Let’s start from a private gallery that has been showing very good stuff recently. In a beautiful Renaissance Palace of Rome’s Jewish ghetto, Galleria Edieuropa will have on display until February 12 two very peculiar art schools of the mid-20th century: the kinetic and the programmed. Kinetic art implemented Futurism’s artistic tenets and for the first time introduced physical movement in the works of art, while programmed art entailed a change of the shape and colour of according to a certain chronological order, variations, repetitions and a mix of visual patterns. It is an explosion of materials, techiniques, colors and views by Italian and International artisits that will intrigue you! Free Admission, 11:30am-7pm, Tuesday to Saturday.
In the beautiful Galleria Nazionale d’Arte Moderna artists from Copenhagen, Brussels and Amsterdam belonging to the mid-20th century CoBrA movement will show their painting and clay sculpture works until February 13. The CoBrA artists painted directly and spontaneously attempting to work with a child-like naivetè, without a preconceived plan, using fantasy and color. They rebelled against the rules of the art academies and aimed at a form of art without constraint. They also explored working with various types of materials. Animals, birds, cats, dogs and fantasy creatures were recurring themes as were African masks and Oceanic traditional art. Art produced by the mentally disabled also found expression in their works.
If you would like to discover the art of a Roman (by adoption) female contemporary painter, you should then head for the Museo Carlo Bilotti, in the Villa borghese park, where an exhibition by Carla Accardi, “Space, Rhythm, Colour” is being held until the end of February. Previously unseen works from the artist’s personal archive focus on the quality and consistency of sixty years of one of Italy’s most creative figures. Carla Accardi was one of the co-founder of the formalist Gruppo Forma 1 movement.
One of the two most important contemporary art museums here in Rome, Macro hosts two big events until February 13. Its main facility, in via Reggio Emilia, has recently opened up a new wing and hosts the installation of Bik Van der Pol “Are you really sure a floor can’t also be a ceiling?”– a house with hundreds of butterflies inspired by Mies van der Rohe’s popular Farnsworth House. On show many other contemporary art expositions running until this spring, such as, just to name one, the first exhibition in Italy of the British artist Antony Gormley, one of the most respected sculptors of the contemporary art scene.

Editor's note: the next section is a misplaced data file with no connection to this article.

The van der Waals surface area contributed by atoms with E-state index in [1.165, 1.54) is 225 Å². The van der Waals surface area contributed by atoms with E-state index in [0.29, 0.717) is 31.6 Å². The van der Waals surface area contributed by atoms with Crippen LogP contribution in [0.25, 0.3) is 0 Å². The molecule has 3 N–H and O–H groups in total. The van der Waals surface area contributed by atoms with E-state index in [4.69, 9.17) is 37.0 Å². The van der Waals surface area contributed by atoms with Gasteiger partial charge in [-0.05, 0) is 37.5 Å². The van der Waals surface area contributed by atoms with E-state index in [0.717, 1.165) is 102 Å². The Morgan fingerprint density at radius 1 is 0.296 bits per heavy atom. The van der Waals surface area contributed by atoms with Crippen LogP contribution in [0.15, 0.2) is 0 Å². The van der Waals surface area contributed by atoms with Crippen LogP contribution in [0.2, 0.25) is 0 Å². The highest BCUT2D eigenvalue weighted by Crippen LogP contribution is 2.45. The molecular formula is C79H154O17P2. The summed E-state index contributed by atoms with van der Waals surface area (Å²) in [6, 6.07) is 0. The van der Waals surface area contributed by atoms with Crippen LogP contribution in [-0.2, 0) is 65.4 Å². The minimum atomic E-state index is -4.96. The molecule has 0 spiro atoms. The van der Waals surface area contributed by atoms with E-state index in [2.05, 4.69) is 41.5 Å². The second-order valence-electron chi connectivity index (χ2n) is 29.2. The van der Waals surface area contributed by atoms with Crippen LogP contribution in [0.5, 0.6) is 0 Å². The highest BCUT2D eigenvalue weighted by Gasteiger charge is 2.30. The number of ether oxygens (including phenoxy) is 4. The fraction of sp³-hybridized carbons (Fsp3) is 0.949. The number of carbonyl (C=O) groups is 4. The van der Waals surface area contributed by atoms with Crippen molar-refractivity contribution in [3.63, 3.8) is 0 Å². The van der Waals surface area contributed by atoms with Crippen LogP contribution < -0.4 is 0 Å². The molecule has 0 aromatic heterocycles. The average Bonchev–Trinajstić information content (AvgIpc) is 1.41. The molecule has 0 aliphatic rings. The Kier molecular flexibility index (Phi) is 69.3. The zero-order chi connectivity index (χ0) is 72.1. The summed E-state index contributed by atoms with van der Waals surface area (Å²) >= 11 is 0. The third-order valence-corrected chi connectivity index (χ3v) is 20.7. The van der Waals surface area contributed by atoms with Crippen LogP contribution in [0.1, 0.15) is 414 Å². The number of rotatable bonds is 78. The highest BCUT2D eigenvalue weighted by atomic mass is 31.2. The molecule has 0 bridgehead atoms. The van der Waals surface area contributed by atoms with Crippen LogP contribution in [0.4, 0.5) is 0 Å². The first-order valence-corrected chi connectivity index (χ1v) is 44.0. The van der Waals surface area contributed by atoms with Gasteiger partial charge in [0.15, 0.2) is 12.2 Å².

Macro’s museum in Testaccio, Macro Testaccio, will host “Plus Ultra” a selection of works from Turin’s Sandretto Re Rebaudengo Contemporary Art Gallery of Italian and international artists who made the story of art from the 80s up to today.
While if you want to project yourself into the hyper-contemporary, a unique occasion is represented by Shepard Fairey‘s first Italian exhibition at Mondo Bizzarro Gallery until February 23 (also for shopping, artworks are on sale). More than sixty works by the American artist famous for his “HOPE” Obama poster, will be on display including rare screen prints and unique pieces never shown in Italy before. Often compared to Andy Warhol because of his multiple artwork series and his need to multiply his presence from business to media, Fairey is one of the most famous street artists and comes from the skateboarding scene.
And to skateboards is devoted the exhibition “Sk8 like Canvas Vol. 1” . Until February 12 a hundred of skateboards decorated by 65 international writers, street artists, painters, graphic and tatoo artists will be on display in the Galleria d’Arte Ex Roma Club. Via Baccina 66, 2:30pm-8:30 pm, Monday to Saturday.